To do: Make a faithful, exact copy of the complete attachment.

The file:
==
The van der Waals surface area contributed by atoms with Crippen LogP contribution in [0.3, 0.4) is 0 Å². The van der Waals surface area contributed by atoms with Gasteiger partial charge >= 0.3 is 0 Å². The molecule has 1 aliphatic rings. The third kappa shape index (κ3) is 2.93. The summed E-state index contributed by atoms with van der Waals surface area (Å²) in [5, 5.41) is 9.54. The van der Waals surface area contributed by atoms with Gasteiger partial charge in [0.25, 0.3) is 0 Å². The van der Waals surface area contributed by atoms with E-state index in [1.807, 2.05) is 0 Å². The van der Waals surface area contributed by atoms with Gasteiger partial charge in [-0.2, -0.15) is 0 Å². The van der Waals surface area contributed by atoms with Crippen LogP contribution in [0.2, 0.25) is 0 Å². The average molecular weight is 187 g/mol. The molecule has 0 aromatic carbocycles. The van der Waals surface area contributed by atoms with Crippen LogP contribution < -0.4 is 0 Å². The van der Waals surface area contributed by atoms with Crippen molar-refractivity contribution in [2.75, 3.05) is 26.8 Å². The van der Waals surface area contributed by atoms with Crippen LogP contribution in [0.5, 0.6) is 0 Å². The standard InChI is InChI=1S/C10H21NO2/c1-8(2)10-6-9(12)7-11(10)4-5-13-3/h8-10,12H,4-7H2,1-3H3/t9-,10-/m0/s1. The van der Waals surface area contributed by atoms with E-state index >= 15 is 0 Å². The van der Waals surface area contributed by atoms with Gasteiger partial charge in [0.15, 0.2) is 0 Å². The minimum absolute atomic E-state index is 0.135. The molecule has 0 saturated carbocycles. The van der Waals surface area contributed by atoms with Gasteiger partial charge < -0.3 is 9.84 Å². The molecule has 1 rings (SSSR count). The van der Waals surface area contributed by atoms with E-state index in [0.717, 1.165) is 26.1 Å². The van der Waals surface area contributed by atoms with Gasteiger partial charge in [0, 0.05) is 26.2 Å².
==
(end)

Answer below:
The van der Waals surface area contributed by atoms with Crippen LogP contribution in [0.3, 0.4) is 0 Å². The van der Waals surface area contributed by atoms with Gasteiger partial charge >= 0.3 is 0 Å². The molecule has 1 aliphatic rings. The third kappa shape index (κ3) is 2.93. The summed E-state index contributed by atoms with van der Waals surface area (Å²) in [5, 5.41) is 9.54. The van der Waals surface area contributed by atoms with Gasteiger partial charge in [0.25, 0.3) is 0 Å². The van der Waals surface area contributed by atoms with E-state index in [1.807, 2.05) is 0 Å². The van der Waals surface area contributed by atoms with Gasteiger partial charge in [-0.2, -0.15) is 0 Å². The van der Waals surface area contributed by atoms with Crippen LogP contribution in [0.2, 0.25) is 0 Å². The average molecular weight is 187 g/mol. The molecule has 0 aromatic carbocycles. The van der Waals surface area contributed by atoms with Crippen LogP contribution < -0.4 is 0 Å². The van der Waals surface area contributed by atoms with Crippen molar-refractivity contribution in [2.75, 3.05) is 26.8 Å². The van der Waals surface area contributed by atoms with Crippen LogP contribution in [0.5, 0.6) is 0 Å². The standard InChI is InChI=1S/C10H21NO2/c1-8(2)10-6-9(12)7-11(10)4-5-13-3/h8-10,12H,4-7H2,1-3H3/t9-,10-/m0/s1. The van der Waals surface area contributed by atoms with E-state index >= 15 is 0 Å². The van der Waals surface area contributed by atoms with Gasteiger partial charge in [0.15, 0.2) is 0 Å². The minimum absolute atomic E-state index is 0.135. The molecule has 0 saturated carbocycles. The van der Waals surface area contributed by atoms with Gasteiger partial charge < -0.3 is 9.84 Å². The molecule has 1 rings (SSSR count). The van der Waals surface area contributed by atoms with E-state index in [0.717, 1.165) is 26.1 Å². The van der Waals surface area contributed by atoms with Gasteiger partial charge in [0, 0.05) is 26.2 Å².